National Minimum Wage, National Living Wage & rates 2017 explained

Posted by : | 23rd Sep 2015 | Employment law for HR Directors


Confused about the National Minimum Wage, the National Living wage rates and rises in 2017?

You are not alone. Employers and workers alike have found these terms confusing to say the least. 

Firstly, the National Living Wage rate (NLW) for workers aged 25 and over, is rising to £7.50 per hour in April 2017. The other Minimum Wage Rates are also increasing, see the diagram below.

Source ACAS.

Source ACAS.

Now for the explanation of these terms.

What is the National Minimum Wage? (NMW)

The National Minimum wage (NMW) is what it says: the minimum pay per hour most workers are entitled to by law. Workers includes all employees and workers: part-time, flexible and agency workers and those working under apprenticeship schemes.
There are different rates for each age group, from school leavers (16yrs) upwards.  The government sets these rates and reviews them yearly. The rates change in October each year.

 

 

 

 

All employers are legally obliged to pay the National Minimum Wage, irrespective of their size.

In April 2016, The Government introduced The The National Living Wage for workers aged 25 and over. Launched a year earlier by George Osborne, it was part of the government’s aim to raise the wages of Workers aged 25+ to £9 per hour by 2020.  Despite adopting the term “Living Wage”, The National Living wage has nothing to do The Living Wage: The Living Wage is set by the Living Wage Foundation, see details below.
Basically, the Government’s National Living Wage was actually just a new minimum wage for workers aged 25+ , but rebranded, if you will, as The National Living Wage.   This is extremely confusing  given that The Living Wage already existed, still does, and is completely different, see below.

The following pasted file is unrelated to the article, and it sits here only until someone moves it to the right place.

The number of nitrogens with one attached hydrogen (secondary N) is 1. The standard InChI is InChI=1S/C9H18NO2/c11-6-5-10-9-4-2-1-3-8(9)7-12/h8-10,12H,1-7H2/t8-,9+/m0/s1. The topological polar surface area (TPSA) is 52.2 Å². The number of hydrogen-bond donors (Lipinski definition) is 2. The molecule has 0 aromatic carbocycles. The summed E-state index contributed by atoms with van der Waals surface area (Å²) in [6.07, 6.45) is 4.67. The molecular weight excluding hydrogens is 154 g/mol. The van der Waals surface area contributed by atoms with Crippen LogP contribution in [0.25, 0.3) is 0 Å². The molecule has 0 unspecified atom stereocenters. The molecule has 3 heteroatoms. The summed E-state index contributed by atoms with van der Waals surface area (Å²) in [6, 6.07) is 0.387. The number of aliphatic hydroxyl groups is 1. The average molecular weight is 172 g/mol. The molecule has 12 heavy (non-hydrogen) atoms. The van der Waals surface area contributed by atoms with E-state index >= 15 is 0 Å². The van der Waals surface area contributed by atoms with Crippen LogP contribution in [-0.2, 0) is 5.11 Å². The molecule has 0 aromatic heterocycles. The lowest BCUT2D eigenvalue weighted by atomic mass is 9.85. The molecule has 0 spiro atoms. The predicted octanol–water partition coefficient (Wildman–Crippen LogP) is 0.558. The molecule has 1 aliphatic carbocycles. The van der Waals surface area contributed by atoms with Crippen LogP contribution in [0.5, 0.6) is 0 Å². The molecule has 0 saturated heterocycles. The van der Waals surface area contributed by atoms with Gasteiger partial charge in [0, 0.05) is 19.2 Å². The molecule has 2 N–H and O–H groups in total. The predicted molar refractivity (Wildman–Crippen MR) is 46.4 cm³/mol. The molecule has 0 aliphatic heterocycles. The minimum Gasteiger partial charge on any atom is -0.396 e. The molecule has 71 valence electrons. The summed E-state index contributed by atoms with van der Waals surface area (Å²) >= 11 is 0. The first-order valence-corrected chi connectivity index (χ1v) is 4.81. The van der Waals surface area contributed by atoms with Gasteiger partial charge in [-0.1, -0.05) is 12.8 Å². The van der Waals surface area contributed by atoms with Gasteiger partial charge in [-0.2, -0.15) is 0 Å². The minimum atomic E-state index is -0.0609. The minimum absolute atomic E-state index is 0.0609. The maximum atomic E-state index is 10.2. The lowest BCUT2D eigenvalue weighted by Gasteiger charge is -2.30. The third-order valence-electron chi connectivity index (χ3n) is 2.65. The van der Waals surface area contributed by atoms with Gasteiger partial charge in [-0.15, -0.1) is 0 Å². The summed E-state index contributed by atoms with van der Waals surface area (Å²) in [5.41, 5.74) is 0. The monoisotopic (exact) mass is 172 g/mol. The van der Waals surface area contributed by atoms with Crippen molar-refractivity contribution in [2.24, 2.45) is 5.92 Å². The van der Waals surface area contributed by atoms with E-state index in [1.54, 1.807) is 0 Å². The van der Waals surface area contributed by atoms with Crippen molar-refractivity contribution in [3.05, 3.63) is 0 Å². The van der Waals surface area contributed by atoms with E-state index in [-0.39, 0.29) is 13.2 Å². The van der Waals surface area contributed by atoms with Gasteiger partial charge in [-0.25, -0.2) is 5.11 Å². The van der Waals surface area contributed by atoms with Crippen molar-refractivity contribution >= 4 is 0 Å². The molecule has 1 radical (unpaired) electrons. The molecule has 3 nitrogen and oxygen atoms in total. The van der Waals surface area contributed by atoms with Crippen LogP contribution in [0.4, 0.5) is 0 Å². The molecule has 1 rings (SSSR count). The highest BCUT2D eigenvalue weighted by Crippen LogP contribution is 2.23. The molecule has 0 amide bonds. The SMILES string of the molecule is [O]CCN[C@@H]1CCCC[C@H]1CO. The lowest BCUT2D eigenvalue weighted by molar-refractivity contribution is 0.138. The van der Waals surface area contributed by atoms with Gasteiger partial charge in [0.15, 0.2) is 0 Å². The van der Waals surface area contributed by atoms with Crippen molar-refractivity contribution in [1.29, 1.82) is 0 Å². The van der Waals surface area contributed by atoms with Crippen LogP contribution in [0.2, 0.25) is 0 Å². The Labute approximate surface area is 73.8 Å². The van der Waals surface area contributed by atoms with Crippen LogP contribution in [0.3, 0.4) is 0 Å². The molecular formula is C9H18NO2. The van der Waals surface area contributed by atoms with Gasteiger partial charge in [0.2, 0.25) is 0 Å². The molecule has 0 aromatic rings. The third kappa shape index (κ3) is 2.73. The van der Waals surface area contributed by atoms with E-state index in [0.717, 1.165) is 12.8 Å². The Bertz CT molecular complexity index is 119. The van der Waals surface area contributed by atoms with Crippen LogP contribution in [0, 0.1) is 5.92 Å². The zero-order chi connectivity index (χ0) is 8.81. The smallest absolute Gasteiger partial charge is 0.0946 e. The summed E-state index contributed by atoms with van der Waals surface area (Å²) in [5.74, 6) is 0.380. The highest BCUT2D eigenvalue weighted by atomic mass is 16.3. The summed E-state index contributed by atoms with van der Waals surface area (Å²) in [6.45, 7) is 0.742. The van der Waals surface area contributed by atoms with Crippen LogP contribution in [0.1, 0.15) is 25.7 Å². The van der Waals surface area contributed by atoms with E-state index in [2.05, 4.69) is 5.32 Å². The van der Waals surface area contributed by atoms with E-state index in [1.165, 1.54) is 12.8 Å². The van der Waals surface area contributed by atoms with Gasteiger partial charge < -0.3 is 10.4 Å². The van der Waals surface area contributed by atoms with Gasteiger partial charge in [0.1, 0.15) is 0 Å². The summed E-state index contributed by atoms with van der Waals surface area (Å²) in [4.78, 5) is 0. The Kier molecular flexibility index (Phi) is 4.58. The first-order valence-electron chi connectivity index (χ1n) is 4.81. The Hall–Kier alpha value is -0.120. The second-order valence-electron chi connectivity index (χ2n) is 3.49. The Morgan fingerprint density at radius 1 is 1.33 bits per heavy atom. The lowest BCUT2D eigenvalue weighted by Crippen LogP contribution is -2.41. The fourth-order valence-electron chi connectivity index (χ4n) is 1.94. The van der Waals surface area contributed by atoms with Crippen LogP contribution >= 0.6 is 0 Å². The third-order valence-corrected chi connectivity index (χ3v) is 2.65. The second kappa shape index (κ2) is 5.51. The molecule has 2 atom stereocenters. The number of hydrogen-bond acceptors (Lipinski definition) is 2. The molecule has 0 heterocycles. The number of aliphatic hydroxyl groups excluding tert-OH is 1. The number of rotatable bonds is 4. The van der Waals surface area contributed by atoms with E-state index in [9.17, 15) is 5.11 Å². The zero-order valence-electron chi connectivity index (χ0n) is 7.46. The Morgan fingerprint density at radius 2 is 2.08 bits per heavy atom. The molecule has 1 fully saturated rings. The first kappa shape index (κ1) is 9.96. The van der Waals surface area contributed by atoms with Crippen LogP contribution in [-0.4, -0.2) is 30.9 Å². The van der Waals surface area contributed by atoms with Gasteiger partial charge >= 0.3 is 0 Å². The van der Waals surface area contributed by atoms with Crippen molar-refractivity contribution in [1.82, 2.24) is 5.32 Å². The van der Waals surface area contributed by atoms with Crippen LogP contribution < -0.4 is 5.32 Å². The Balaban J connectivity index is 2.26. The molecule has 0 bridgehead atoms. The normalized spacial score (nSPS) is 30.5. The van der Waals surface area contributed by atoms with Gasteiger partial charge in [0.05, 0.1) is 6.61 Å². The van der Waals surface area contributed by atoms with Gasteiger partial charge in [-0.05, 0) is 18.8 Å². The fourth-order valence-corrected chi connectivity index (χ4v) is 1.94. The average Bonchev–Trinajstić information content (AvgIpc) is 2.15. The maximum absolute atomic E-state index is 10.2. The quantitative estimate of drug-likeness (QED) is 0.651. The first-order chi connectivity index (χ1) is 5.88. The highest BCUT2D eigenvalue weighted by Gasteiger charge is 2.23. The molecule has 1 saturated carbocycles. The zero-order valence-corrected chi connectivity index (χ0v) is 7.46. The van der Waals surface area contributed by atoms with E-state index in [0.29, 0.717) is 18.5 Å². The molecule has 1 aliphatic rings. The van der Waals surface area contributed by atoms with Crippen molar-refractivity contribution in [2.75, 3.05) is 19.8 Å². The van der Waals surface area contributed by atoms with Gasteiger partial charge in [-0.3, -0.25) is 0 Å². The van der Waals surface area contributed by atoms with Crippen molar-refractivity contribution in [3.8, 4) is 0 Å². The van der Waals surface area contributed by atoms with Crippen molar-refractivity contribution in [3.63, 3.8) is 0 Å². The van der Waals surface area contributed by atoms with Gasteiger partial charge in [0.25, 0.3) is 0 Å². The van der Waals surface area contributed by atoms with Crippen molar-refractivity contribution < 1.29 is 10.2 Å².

The first increase to The Government’s National Living Wage for workers of 25yrs + came in April 2016. The next increase is due in April 2017 when The National Living Wage and the National Minimum Wage (for all other age bands) rates will increase. The National Living Wage for workers 25 yrs + increases by 30p to £7.50. The National Minimum wage rates increase for 21-24 yr olds rises by 10p to £7.05, for 18-20 yr olds by 5p to £5.60, for 16-17 yr olds by 5p to £4.05. Apprentice rates change according to age and time spent in Apprenticeship also, more details on these can be found here.

The National Living Wage will most likely increase each April, (and The National Minimum Wage  each April and October) as the government pushes ahead to its target National Living Wage of £9p.h by 2020.

There are penalties on employers for failure to pay the correct amount, these are outlined below. But first, lets consider the Living Wage.

So,what is the Living Wage?

VOLUNTARY LIVING WAGE

The Living Wage is a voluntary hourly rate, set independently and updated annually by Living Wage Foundation according to the basic cost of living in the UK. Don’t confuse the Government’s National Living Wage with this voluntary Living Wage. The Living Wage is a benchmark and a recommendation of what it will take to improve living standards now, not in 3, 4 or 5 years time.